How Can State Policies Strengthen Families?
Laura Porter, former director of the Washington State Family Policy Council, said that Washington was one of the first states to collect data on the prevalence of ACEs statewide by adding the ACE survey questions to the Behavioral Risk Factor Surveillance System (BRFSS) used by their state department of health. Based on her work with the Council, Porter outlined strategies states might implement to address ACE issues. Once states have baseline data on ACE prevalence, Porter recommended employing a dual-generation approach to reducing ACEs, working with teens and adults who have high ACE scores to minimize the negative impact of those experiences while seeking to reduce infants' and children's exposure to ACEs. She recommended using research to learn how to better target the limited dollars available for program development and support. She also suggested that departments related to health, justice, social work, education, and workforce development work collaboratively to reduce their individual expenditures while providing more effective and comprehensive programs and services. Porter noted that the optimum venue for developing leadership in support of at-risk families is at the community.
According to researchers at Washington State Family Policy Council, expanding community leadership is the key to community development that successfully reduces rates of major social problems and the prevalence of ACEs with their attendant costs. Washington State communities that had high community capacity were able to reduce the rates of risky behaviors among their citizens, even when average ACE scores were high. The Council created a Community Capacity Development Model that put into place a results-focused partnership between funders and community leaders and required leaders to learn about local strategies to improve programming each year. As a result, the state saw reductions in caseloads for out-of-home placements of children, births to teens ages 10 to 17, school drop-out rates, and juvenile felony crimes, with an estimated long-term savings of $296 million.
Families are the earliest and most critical influences on children. Thus, what happens in the families of young children has a great impact on the lives of children individually and on the communities in which they live and work. Policies designed to promote family strengths may be effective in preventing ACEs or reducing their impact.
As a first step, state policymakers might implement data collection on the prevalence of ACEs across the state to establish baseline data and identify areas of priority. Practitioners working with people who have issues such as addictions, obesity, or other behavioral or physical symptoms may want to investigate the childhood histories of their clients to ascertain if ACEs may be at the root of their problems.
Policymakers can encourage communities to develop local leadership and mobilize citizens to address ACE issues comprehensively at the local level. Effective treatment may involve not only addressing the physical and behavioral manifestations of individuals with ACE histories but also helping them to overcome the deeper emotional scars of their childhoods that may be at the root of the issue. Such an approach requires networks of support from a variety of community sectors. These networks may be formal, such as family-serving agencies, faith-based organizations, and educational institutions, or informal, such as families, friends, and neighbors.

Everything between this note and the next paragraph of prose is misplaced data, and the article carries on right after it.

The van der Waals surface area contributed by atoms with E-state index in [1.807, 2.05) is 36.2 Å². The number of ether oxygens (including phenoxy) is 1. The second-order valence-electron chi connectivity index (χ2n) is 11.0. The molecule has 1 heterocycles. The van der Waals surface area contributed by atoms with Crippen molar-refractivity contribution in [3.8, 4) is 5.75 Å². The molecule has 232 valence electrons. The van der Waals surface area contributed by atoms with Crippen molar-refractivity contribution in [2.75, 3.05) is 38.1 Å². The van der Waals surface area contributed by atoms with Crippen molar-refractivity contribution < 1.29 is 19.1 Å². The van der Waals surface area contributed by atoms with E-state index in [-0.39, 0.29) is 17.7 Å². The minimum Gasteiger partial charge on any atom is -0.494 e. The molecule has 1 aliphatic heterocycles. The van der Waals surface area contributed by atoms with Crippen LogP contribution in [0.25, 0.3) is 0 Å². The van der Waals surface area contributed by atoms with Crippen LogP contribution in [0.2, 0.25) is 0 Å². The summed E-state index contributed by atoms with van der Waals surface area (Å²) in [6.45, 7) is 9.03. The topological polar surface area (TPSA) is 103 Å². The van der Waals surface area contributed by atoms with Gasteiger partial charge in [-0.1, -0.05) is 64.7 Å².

At the state level, decision makers can enact policies to help strengthen families of young children, such as these recommended by CSSP.
- Support Family Preservation. In many cases, providing intensive support to struggling families can be both more cost-effective to states and more effective for children than removing children from their homes. Also, keeping institutionalized family members (whether for substance abuse, mental illness, or incarceration) in close proximity to their families encourages family contact. When child abuse within the household is substantiated, removing the perpetrator rather than the victim is recommended.
- Encourage Use of Best Practices in Intervention Programs. Programs to strengthen parenting and family relationships need to include evidence-based resources delivered by trained facilitators using proven practices.
- Create Community Networks to Coordinate Support. Often families in need of support find themselves in a maze of agencies and programs without the assistance of a navigator. Program leaders may not be aware of what other programs are doing and what additional supports are available. The "systems of care" approach allows agencies to work cooperatively to tailor supports for families that will best meet their needs and often result in cost savings and more effective outcomes.
- Invest in Young Children. Many policy and economic experts agree that investing in the lives of young children provides one of the best cost returns for state governments. One avenue is through provision of high-quality early childhood education programs that promote both the academic and the socialâ€“emotional developmental needs of young children and their families. CSSP researchers have identified program strategies that can be incorporated into existing programs with little or no cost to strengthen families and reduce the incidence of child abuse and neglect.